Joe Schwarcz’s Greatest Hits

The Office for Science and Society celebrates its 25th anniversary
Schwarcz in his office. His collection of ducks reminds him to ‘beware of quackery.’

For over 25 years, the Office for Science and Society (OSS), led by director Joe Schwarcz, PhD, has been educating and engaging the public by unravelling the mysteries of everyday science.

Schwarcz’s audiences have included kindergarten classes and parliamentary committees, and he’s discussed topics ranging from the colour of M&Ms to the affects of pesticides in utero.

“It’s about promoting good science to the public,” says Schwarcz of the OSS. “We demystify science and separate sense from nonsense, which has become even more significant recently.”

In the post-truth era of ‘alternative facts,’ Schwarcz believes the work of the OSS is more important than ever – which means it’s excellent timing for their 25th anniversary celebration, taking place May 23.

The event promises to be both entertaining and informative, featuring Schwarcz’s classic demonstrations and signature magic tricks. “Magicians don’t reveal how they do it, but in science, we relish in revealing how things happen.”

Memorable moments

Schwarcz and the OSS produce articles, videos, lectures, and a radio show, as well as overseeing two chemistry courses that rank among McGill’s most popular electives. They reach over 100,000 people every week, answering questions and exposing myths.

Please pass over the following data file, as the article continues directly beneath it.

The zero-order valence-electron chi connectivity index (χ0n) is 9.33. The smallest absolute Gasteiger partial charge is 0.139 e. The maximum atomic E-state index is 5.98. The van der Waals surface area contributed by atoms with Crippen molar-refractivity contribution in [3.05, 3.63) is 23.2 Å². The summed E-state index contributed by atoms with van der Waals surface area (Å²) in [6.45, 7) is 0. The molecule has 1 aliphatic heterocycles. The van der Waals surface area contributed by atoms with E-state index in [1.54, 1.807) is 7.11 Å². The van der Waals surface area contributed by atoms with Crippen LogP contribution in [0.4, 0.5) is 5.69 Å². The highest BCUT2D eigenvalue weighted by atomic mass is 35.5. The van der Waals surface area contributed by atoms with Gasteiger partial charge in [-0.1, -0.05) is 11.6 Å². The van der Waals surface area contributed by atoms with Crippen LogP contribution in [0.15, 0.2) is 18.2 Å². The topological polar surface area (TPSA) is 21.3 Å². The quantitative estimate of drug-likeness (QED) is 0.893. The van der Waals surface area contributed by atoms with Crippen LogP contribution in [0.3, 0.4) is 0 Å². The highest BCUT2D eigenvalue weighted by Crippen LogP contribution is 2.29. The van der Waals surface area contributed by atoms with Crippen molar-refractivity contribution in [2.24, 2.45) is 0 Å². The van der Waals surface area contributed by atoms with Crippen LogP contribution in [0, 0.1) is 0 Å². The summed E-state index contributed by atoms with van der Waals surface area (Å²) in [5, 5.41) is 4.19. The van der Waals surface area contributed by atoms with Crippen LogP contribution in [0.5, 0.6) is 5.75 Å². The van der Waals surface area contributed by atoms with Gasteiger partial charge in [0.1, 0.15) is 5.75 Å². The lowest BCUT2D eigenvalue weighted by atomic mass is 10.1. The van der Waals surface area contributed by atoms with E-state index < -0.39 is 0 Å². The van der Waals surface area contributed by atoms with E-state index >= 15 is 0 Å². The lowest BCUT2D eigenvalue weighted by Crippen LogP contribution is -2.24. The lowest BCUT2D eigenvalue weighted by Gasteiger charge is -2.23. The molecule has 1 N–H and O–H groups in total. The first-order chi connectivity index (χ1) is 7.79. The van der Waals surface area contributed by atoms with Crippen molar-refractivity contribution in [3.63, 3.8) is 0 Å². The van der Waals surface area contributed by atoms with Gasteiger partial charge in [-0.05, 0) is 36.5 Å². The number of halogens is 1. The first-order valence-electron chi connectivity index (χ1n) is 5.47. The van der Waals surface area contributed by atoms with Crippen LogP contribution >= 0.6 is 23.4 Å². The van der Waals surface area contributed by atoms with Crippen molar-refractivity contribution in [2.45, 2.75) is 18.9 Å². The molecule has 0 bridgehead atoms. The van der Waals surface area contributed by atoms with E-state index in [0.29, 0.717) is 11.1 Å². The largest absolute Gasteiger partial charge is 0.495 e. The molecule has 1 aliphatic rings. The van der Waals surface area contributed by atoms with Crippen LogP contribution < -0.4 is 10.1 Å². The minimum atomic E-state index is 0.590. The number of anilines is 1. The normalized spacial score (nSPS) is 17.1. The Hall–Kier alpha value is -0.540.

Over the years, the public has never failed to surprise Schwarcz. Some of his most memorable moments include unsealing a cremation urn (a relative wanted to scatter the ashes but couldn’t get it open) and making a house call for a Cabbage Patch Kid (the doll was defaced with permanent marker but made a full recovery thanks to methylene chloride).

“Years ago, there were a lot of questions about, ‘How does lipstick work?’ ‘How does Aspirin work?’ Inquisitive things about the mechanisms of science. Today, a large number of questions start with ‘Is this true?’ or ‘Is this safe?’ We started dealing more and more with debunking, which has taken on epic proportions.”

In the past he battled with psychics; today it’s more likely to be anti-vaxxers. “Covid was a turning point. The anti-vaxx people are unfortunately very good at fear mongering.”

For those who wish to stay informed, the OSS will continue promoting solid research, critical thinking, and good science.

“I learn a lot researching these topics,” says Schwarcz. “It’s fun to make them memorable and entertaining, and that’s what I aim to do.”

Joe Schwarcz’s 19th book, Superfoods, Silkworms and Spandex, is now available for pre-order.

Notify of

To encourage thoughtful and respectful conversations, comments appear with first and last names (no pseudonyms) and may be published in whole or in part, at the discretion of the Reporter. Please be constructive and respectful; all comments are moderated according to the Reporter’s guidelines. We reserve the right to close comments on individual stories. Please note that the University does not endorse the opinions expressed in comments.

Inline Feedbacks
View all comments